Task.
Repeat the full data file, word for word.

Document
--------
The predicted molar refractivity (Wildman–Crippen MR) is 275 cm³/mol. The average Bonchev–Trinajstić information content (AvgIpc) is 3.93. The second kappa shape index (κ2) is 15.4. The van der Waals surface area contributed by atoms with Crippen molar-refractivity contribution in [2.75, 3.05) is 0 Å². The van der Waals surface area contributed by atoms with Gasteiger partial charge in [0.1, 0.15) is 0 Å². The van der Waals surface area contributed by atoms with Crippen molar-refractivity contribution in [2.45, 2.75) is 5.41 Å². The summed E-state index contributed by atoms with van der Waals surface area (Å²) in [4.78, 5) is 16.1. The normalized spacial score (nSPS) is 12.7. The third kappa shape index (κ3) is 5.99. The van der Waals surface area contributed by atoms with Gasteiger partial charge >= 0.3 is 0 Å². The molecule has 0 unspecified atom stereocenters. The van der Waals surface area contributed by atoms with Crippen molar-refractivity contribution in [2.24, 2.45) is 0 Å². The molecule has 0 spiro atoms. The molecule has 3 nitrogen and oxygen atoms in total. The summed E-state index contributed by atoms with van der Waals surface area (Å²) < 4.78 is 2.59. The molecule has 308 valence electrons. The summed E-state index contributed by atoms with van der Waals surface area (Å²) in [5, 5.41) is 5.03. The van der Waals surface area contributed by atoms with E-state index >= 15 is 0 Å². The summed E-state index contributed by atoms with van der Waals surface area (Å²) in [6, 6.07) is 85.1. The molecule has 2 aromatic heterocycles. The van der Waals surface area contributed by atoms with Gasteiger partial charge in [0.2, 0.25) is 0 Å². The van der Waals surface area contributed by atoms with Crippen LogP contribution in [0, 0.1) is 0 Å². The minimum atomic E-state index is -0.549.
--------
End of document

The predicted molar refractivity (Wildman–Crippen MR) is 275 cm³/mol. The average Bonchev–Trinajstić information content (AvgIpc) is 3.93. The second kappa shape index (κ2) is 15.4. The van der Waals surface area contributed by atoms with Crippen molar-refractivity contribution in [2.75, 3.05) is 0 Å². The van der Waals surface area contributed by atoms with Gasteiger partial charge in [0.1, 0.15) is 0 Å². The van der Waals surface area contributed by atoms with Crippen molar-refractivity contribution in [2.45, 2.75) is 5.41 Å². The summed E-state index contributed by atoms with van der Waals surface area (Å²) in [4.78, 5) is 16.1. The normalized spacial score (nSPS) is 12.7. The third kappa shape index (κ3) is 5.99. The van der Waals surface area contributed by atoms with Gasteiger partial charge >= 0.3 is 0 Å². The molecule has 0 unspecified atom stereocenters. The van der Waals surface area contributed by atoms with Crippen molar-refractivity contribution in [2.24, 2.45) is 0 Å². The molecule has 0 spiro atoms. The molecule has 3 nitrogen and oxygen atoms in total. The summed E-state index contributed by atoms with van der Waals surface area (Å²) < 4.78 is 2.59. The molecule has 308 valence electrons. The summed E-state index contributed by atoms with van der Waals surface area (Å²) in [5, 5.41) is 5.03. The van der Waals surface area contributed by atoms with E-state index >= 15 is 0 Å². The summed E-state index contributed by atoms with van der Waals surface area (Å²) in [6, 6.07) is 85.1. The molecule has 2 aromatic heterocycles. The van der Waals surface area contributed by atoms with Gasteiger partial charge in [0.2, 0.25) is 0 Å². The van der Waals surface area contributed by atoms with Crippen LogP contribution in [0, 0.1) is 0 Å². The minimum atomic E-state index is -0.549.